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Sikh News Sikh Children Show Faith in Study Pays Off

Discussion in 'Breaking News' started by Sikh News Reporter, Oct 18, 2009.

  1. Sikh News Reporter

    Sikh News Reporter United States
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    SPNer Contributor Supporter

    Sep 20, 2004
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    STOCKTON - When Ajaypal Singh was 4, she memorized her first prayer.
    Eight years later, at the historic Sikh temple in south Stockton on Saturday, the Fremont girl recited 18 prayers from memory; it took half an hour.

    "It's really hard," she said afterward, smiling while playing in a crowded courtyard with about 130 other children from across the Central Valley and the Bay Area.

    Singh may never learn all 1,430 pages of the Guru Granth Sahib - the Sikh holy book - but she'll study and remember everything she can, as will thousands of others. It is central to their faith and tradition.

    "They're words from God. We try to understand what God wants us to do - the right thing to do," said Jashanpreet Singh, 14, of Stockton.

    This is the fourth year that the Sikh community has tested the children's scriptural knowledge in a friendly and fun way, offering prizes for those who are best at reciting the holy prayers in Punjabi.

    The children, wearing traditional Sikh attire including turbans, robes, bracelets and sheathed swords, sat cross-legged in the soft-carpeted main hall of the temple; they spoke softly while judges consulted the holy books and checked for accuracy.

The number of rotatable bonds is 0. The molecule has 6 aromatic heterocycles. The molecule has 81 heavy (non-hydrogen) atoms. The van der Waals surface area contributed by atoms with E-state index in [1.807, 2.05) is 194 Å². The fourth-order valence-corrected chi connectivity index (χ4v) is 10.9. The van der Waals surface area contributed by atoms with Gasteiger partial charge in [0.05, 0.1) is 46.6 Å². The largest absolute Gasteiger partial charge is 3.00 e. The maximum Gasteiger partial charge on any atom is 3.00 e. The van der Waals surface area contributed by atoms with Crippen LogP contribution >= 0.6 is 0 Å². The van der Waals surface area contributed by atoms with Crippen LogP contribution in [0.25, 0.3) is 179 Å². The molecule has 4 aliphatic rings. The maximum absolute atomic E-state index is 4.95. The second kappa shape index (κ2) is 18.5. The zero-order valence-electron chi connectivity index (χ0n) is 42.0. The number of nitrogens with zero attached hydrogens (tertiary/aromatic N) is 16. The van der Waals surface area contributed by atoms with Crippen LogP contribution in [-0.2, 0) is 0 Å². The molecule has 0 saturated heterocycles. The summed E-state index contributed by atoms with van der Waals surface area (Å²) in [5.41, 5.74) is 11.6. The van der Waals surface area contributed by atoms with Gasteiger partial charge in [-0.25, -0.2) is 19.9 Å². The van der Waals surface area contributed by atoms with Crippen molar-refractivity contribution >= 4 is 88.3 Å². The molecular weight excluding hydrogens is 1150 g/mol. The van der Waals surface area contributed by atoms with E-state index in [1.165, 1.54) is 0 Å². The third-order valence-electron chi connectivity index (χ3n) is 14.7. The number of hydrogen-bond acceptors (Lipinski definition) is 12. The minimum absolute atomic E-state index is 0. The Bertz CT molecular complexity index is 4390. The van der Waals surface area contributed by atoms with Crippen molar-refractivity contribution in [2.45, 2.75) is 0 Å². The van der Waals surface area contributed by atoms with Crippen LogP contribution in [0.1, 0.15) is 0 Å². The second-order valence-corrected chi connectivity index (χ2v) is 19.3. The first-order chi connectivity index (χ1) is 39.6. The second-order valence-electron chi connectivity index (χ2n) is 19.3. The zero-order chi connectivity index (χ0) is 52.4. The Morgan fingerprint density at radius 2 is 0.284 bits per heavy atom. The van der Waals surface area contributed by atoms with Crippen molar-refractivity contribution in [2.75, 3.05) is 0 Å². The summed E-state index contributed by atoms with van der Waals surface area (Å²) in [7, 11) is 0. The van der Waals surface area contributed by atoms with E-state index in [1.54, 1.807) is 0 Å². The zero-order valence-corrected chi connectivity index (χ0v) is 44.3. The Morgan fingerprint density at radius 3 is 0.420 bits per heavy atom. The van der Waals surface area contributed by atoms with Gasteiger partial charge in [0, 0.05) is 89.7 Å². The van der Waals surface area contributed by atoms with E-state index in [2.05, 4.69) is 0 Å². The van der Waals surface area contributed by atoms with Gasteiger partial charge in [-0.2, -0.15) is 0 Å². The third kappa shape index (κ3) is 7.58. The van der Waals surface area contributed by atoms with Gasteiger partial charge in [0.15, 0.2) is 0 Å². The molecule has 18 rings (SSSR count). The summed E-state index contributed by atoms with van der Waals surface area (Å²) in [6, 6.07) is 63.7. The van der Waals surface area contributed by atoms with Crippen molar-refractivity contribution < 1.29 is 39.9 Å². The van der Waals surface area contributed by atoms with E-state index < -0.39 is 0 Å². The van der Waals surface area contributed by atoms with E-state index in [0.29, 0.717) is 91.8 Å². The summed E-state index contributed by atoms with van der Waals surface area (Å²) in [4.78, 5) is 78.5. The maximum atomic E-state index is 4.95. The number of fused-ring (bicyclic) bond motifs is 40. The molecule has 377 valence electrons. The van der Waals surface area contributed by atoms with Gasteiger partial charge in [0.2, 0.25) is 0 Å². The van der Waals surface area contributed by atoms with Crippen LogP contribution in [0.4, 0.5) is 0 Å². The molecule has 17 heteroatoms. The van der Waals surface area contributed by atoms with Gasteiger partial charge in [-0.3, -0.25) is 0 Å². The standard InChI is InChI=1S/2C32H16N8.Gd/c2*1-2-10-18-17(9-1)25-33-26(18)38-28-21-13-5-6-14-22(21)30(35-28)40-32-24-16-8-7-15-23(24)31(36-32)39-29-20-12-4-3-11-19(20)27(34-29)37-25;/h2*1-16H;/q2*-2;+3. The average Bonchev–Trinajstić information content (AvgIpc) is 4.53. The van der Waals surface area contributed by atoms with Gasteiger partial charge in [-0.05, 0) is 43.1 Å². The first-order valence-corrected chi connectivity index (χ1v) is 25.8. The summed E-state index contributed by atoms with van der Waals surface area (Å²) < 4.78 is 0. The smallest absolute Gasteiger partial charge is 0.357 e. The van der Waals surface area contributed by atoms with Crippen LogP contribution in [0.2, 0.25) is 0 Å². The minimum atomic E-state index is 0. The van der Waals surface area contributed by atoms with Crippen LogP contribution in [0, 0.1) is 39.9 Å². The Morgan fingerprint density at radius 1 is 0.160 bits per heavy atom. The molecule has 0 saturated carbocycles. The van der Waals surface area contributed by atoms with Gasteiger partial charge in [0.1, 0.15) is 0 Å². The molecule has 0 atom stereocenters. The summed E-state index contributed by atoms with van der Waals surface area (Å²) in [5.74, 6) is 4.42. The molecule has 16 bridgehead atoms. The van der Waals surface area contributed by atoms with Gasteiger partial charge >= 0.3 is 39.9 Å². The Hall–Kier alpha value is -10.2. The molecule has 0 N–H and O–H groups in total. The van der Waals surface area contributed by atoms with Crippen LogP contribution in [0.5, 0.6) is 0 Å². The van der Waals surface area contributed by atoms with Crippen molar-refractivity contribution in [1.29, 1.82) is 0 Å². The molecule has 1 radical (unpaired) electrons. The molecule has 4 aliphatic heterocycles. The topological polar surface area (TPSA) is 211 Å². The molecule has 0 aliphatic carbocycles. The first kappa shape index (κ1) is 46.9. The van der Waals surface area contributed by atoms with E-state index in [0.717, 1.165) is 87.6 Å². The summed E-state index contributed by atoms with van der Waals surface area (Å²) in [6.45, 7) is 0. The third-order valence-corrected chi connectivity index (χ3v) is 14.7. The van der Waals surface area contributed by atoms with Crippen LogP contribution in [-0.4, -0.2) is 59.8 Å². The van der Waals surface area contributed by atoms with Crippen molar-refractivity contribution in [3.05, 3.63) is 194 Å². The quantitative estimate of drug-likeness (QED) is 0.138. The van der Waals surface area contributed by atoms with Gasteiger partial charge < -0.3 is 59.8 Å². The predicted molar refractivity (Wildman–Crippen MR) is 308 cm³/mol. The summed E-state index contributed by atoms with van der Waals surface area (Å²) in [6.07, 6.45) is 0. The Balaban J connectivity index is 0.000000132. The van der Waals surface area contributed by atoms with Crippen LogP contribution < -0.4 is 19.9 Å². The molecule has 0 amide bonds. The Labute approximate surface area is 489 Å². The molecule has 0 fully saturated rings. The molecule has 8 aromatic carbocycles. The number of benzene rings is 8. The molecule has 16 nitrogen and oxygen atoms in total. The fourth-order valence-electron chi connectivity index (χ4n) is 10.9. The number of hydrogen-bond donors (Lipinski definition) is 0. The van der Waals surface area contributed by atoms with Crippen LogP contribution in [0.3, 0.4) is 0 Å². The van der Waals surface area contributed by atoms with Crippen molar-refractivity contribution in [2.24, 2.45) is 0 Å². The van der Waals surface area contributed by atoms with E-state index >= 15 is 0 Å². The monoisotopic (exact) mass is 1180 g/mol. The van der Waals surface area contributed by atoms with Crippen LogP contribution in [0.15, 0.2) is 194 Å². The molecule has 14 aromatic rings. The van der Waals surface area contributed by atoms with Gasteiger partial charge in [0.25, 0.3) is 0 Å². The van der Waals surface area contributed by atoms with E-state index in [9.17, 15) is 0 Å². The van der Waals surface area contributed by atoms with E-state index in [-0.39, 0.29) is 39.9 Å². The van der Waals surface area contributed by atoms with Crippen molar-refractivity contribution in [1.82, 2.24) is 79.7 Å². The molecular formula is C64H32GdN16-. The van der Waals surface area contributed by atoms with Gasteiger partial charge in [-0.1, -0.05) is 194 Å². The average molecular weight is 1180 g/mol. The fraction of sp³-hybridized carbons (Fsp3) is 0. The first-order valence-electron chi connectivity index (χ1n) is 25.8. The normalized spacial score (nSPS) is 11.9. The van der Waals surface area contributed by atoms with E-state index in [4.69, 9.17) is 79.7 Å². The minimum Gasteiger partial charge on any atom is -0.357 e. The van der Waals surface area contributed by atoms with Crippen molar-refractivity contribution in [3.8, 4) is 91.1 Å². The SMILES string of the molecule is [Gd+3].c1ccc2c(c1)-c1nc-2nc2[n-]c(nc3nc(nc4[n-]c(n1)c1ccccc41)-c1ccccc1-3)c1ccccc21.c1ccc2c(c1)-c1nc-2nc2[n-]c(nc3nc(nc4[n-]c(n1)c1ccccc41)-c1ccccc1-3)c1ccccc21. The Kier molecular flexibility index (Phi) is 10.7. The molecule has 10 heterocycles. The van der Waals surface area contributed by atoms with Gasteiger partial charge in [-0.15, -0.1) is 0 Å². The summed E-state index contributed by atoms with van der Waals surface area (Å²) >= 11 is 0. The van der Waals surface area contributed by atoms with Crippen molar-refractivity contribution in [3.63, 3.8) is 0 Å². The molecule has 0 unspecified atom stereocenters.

Even 5-year-old Inderveer Singh of Manteca did his best to recall the gurbanis, or words of the gurus.

    "Some 5-year-olds, they know a lot," said judge Iqbal Kaur.

    The boy's mother said she was proud; Inderveer's parents work with him every night.

    The words that are recited contain many Sikh principles: Work honestly, donate earnings to the poor and remember God always, said Joginder Singh, secretary at the temple. Sikhs believe in one God and maintain that all human beings are equal.

    "Don't do anything bad for anyone," Joginder Singh said. "No hate, no discrimination."

    Inside the main hall, the children were quiet; outside, during a lunch break, they threw a ball against the wall and jostled for the rebound. They're still children, after all. The parents didn't mind; the children did well that day.
    "When they start from the beginning, it's easy," said Jarnail Singh Lallria, whose family traveled from Livingston. "They should learn to stay close to their religion and close to their culture."

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